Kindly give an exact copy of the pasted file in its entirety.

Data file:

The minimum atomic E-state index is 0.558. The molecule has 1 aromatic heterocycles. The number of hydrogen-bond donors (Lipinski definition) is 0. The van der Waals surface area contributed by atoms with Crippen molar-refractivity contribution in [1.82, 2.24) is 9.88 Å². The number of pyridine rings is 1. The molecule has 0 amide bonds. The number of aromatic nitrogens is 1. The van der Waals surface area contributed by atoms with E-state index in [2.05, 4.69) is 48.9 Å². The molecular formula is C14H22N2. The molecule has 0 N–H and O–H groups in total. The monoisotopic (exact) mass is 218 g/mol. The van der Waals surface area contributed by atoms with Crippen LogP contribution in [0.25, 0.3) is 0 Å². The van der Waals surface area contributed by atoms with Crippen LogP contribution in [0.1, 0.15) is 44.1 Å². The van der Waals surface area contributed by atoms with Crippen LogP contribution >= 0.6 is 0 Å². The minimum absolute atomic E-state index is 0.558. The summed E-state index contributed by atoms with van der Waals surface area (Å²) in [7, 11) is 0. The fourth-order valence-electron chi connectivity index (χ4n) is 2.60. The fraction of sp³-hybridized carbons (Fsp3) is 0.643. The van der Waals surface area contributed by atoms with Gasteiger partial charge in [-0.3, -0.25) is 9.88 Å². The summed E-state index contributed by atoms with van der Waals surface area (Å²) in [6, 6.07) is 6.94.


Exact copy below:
The minimum atomic E-state index is 0.558. The molecule has 1 aromatic heterocycles. The number of hydrogen-bond donors (Lipinski definition) is 0. The van der Waals surface area contributed by atoms with Crippen molar-refractivity contribution in [1.82, 2.24) is 9.88 Å². The number of pyridine rings is 1. The molecule has 0 amide bonds. The number of aromatic nitrogens is 1. The van der Waals surface area contributed by atoms with E-state index in [2.05, 4.69) is 48.9 Å². The molecular formula is C14H22N2. The molecule has 0 N–H and O–H groups in total. The monoisotopic (exact) mass is 218 g/mol. The van der Waals surface area contributed by atoms with Crippen LogP contribution in [0.25, 0.3) is 0 Å². The van der Waals surface area contributed by atoms with Crippen LogP contribution in [0.1, 0.15) is 44.1 Å². The van der Waals surface area contributed by atoms with Crippen LogP contribution >= 0.6 is 0 Å². The minimum absolute atomic E-state index is 0.558. The summed E-state index contributed by atoms with van der Waals surface area (Å²) in [7, 11) is 0. The fourth-order valence-electron chi connectivity index (χ4n) is 2.60. The fraction of sp³-hybridized carbons (Fsp3) is 0.643. The van der Waals surface area contributed by atoms with Gasteiger partial charge in [-0.3, -0.25) is 9.88 Å². The summed E-state index contributed by atoms with van der Waals surface area (Å²) in [6, 6.07) is 6.94.